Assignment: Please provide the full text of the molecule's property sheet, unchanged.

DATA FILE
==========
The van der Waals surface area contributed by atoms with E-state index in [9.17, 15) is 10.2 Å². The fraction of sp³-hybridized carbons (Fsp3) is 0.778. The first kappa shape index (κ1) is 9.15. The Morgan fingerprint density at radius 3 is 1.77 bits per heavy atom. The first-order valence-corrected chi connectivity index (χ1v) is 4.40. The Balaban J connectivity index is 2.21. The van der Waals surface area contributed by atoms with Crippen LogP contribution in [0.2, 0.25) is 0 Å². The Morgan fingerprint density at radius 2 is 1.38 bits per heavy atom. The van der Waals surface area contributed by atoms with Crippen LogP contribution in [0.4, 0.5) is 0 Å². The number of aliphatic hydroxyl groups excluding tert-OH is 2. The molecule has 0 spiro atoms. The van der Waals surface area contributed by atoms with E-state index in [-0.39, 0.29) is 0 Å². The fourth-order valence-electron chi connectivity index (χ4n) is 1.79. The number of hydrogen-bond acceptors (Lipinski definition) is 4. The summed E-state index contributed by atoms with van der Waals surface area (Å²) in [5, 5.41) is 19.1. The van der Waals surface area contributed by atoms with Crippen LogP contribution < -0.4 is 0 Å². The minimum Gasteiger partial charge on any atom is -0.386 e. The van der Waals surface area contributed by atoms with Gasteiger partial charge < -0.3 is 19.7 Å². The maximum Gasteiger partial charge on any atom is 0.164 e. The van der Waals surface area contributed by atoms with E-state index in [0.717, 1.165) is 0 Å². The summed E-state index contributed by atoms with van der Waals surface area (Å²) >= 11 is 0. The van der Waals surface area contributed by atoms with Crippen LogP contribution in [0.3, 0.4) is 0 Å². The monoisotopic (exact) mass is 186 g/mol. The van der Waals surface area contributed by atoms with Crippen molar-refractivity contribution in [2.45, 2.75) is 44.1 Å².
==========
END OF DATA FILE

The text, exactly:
The van der Waals surface area contributed by atoms with E-state index in [9.17, 15) is 10.2 Å². The fraction of sp³-hybridized carbons (Fsp3) is 0.778. The first kappa shape index (κ1) is 9.15. The Morgan fingerprint density at radius 3 is 1.77 bits per heavy atom. The first-order valence-corrected chi connectivity index (χ1v) is 4.40. The Balaban J connectivity index is 2.21. The van der Waals surface area contributed by atoms with Crippen LogP contribution in [0.2, 0.25) is 0 Å². The Morgan fingerprint density at radius 2 is 1.38 bits per heavy atom. The van der Waals surface area contributed by atoms with Crippen LogP contribution in [0.4, 0.5) is 0 Å². The number of aliphatic hydroxyl groups excluding tert-OH is 2. The molecule has 0 spiro atoms. The van der Waals surface area contributed by atoms with E-state index in [-0.39, 0.29) is 0 Å². The fourth-order valence-electron chi connectivity index (χ4n) is 1.79. The number of hydrogen-bond acceptors (Lipinski definition) is 4. The summed E-state index contributed by atoms with van der Waals surface area (Å²) in [5, 5.41) is 19.1. The van der Waals surface area contributed by atoms with Crippen LogP contribution < -0.4 is 0 Å². The minimum Gasteiger partial charge on any atom is -0.386 e. The van der Waals surface area contributed by atoms with Gasteiger partial charge < -0.3 is 19.7 Å². The maximum Gasteiger partial charge on any atom is 0.164 e. The van der Waals surface area contributed by atoms with E-state index in [0.717, 1.165) is 0 Å². The summed E-state index contributed by atoms with van der Waals surface area (Å²) >= 11 is 0. The van der Waals surface area contributed by atoms with Crippen LogP contribution in [0.3, 0.4) is 0 Å². The monoisotopic (exact) mass is 186 g/mol. The van der Waals surface area contributed by atoms with Crippen molar-refractivity contribution in [2.45, 2.75) is 44.1 Å².